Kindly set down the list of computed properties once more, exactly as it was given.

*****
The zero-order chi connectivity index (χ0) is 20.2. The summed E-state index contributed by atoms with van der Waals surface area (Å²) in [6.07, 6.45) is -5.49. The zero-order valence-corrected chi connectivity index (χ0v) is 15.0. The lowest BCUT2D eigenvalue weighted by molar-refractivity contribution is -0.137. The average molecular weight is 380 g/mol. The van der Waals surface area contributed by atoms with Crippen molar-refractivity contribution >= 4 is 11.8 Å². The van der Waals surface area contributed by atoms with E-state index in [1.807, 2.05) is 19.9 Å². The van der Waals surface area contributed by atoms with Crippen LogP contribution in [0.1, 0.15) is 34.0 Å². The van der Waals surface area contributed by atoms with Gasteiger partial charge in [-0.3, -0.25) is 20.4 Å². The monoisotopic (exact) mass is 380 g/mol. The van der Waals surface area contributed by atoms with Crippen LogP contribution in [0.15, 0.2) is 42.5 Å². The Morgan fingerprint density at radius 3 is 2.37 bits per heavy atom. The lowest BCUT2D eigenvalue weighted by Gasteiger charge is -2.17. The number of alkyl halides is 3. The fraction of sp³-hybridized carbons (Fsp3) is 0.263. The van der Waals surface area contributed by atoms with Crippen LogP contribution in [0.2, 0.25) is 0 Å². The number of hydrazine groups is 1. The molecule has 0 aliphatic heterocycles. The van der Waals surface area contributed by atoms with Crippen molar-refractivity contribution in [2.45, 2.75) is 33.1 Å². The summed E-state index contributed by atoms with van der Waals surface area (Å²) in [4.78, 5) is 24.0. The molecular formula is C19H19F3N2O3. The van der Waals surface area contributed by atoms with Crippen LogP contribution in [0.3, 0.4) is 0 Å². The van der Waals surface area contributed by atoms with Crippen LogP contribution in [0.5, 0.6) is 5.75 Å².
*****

The zero-order chi connectivity index (χ0) is 20.2. The summed E-state index contributed by atoms with van der Waals surface area (Å²) in [6.07, 6.45) is -5.49. The zero-order valence-corrected chi connectivity index (χ0v) is 15.0. The lowest BCUT2D eigenvalue weighted by molar-refractivity contribution is -0.137. The average molecular weight is 380 g/mol. The van der Waals surface area contributed by atoms with Crippen molar-refractivity contribution >= 4 is 11.8 Å². The van der Waals surface area contributed by atoms with E-state index in [1.807, 2.05) is 19.9 Å². The van der Waals surface area contributed by atoms with Crippen LogP contribution in [0.1, 0.15) is 34.0 Å². The van der Waals surface area contributed by atoms with Gasteiger partial charge in [-0.3, -0.25) is 20.4 Å². The monoisotopic (exact) mass is 380 g/mol. The van der Waals surface area contributed by atoms with Crippen LogP contribution in [0.15, 0.2) is 42.5 Å². The Morgan fingerprint density at radius 3 is 2.37 bits per heavy atom. The lowest BCUT2D eigenvalue weighted by Gasteiger charge is -2.17. The number of alkyl halides is 3. The fraction of sp³-hybridized carbons (Fsp3) is 0.263. The van der Waals surface area contributed by atoms with Crippen LogP contribution in [0.2, 0.25) is 0 Å². The number of hydrazine groups is 1. The molecule has 0 aliphatic heterocycles. The van der Waals surface area contributed by atoms with Crippen molar-refractivity contribution in [2.45, 2.75) is 33.1 Å². The summed E-state index contributed by atoms with van der Waals surface area (Å²) in [4.78, 5) is 24.0. The molecular formula is C19H19F3N2O3. The van der Waals surface area contributed by atoms with Crippen LogP contribution in [0.3, 0.4) is 0 Å². The van der Waals surface area contributed by atoms with Crippen LogP contribution in [0.5, 0.6) is 5.75 Å².